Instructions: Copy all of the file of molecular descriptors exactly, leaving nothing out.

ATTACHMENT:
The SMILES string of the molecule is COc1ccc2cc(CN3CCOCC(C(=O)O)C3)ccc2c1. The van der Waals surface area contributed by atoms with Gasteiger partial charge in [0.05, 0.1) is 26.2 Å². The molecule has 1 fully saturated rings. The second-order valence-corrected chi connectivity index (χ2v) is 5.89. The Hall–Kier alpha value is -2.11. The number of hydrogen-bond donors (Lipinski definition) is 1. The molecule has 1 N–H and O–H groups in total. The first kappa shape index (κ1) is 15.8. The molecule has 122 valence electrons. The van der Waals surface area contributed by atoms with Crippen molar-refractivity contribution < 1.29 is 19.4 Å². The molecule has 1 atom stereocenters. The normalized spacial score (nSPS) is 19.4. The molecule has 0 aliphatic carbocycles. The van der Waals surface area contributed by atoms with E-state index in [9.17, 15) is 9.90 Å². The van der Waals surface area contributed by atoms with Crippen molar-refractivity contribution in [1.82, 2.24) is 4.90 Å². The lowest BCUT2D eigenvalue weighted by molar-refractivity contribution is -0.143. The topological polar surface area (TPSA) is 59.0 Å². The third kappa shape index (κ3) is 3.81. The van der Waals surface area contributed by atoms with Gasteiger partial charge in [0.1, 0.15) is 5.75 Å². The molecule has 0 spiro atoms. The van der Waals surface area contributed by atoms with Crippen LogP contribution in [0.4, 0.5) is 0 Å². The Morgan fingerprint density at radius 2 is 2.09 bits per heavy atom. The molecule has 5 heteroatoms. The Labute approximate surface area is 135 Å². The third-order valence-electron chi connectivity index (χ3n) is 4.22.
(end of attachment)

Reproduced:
The SMILES string of the molecule is COc1ccc2cc(CN3CCOCC(C(=O)O)C3)ccc2c1. The van der Waals surface area contributed by atoms with Gasteiger partial charge in [0.05, 0.1) is 26.2 Å². The molecule has 1 fully saturated rings. The second-order valence-corrected chi connectivity index (χ2v) is 5.89. The Hall–Kier alpha value is -2.11. The number of hydrogen-bond donors (Lipinski definition) is 1. The molecule has 1 N–H and O–H groups in total. The first kappa shape index (κ1) is 15.8. The molecule has 122 valence electrons. The van der Waals surface area contributed by atoms with Crippen molar-refractivity contribution < 1.29 is 19.4 Å². The molecule has 1 atom stereocenters. The normalized spacial score (nSPS) is 19.4. The molecule has 0 aliphatic carbocycles. The van der Waals surface area contributed by atoms with E-state index in [9.17, 15) is 9.90 Å². The van der Waals surface area contributed by atoms with Crippen molar-refractivity contribution in [1.82, 2.24) is 4.90 Å². The lowest BCUT2D eigenvalue weighted by molar-refractivity contribution is -0.143. The topological polar surface area (TPSA) is 59.0 Å². The third kappa shape index (κ3) is 3.81. The van der Waals surface area contributed by atoms with Gasteiger partial charge in [0.1, 0.15) is 5.75 Å². The molecule has 0 spiro atoms. The van der Waals surface area contributed by atoms with Crippen LogP contribution in [0.4, 0.5) is 0 Å². The Morgan fingerprint density at radius 2 is 2.09 bits per heavy atom. The molecule has 5 heteroatoms. The Labute approximate surface area is 135 Å². The third-order valence-electron chi connectivity index (χ3n) is 4.22.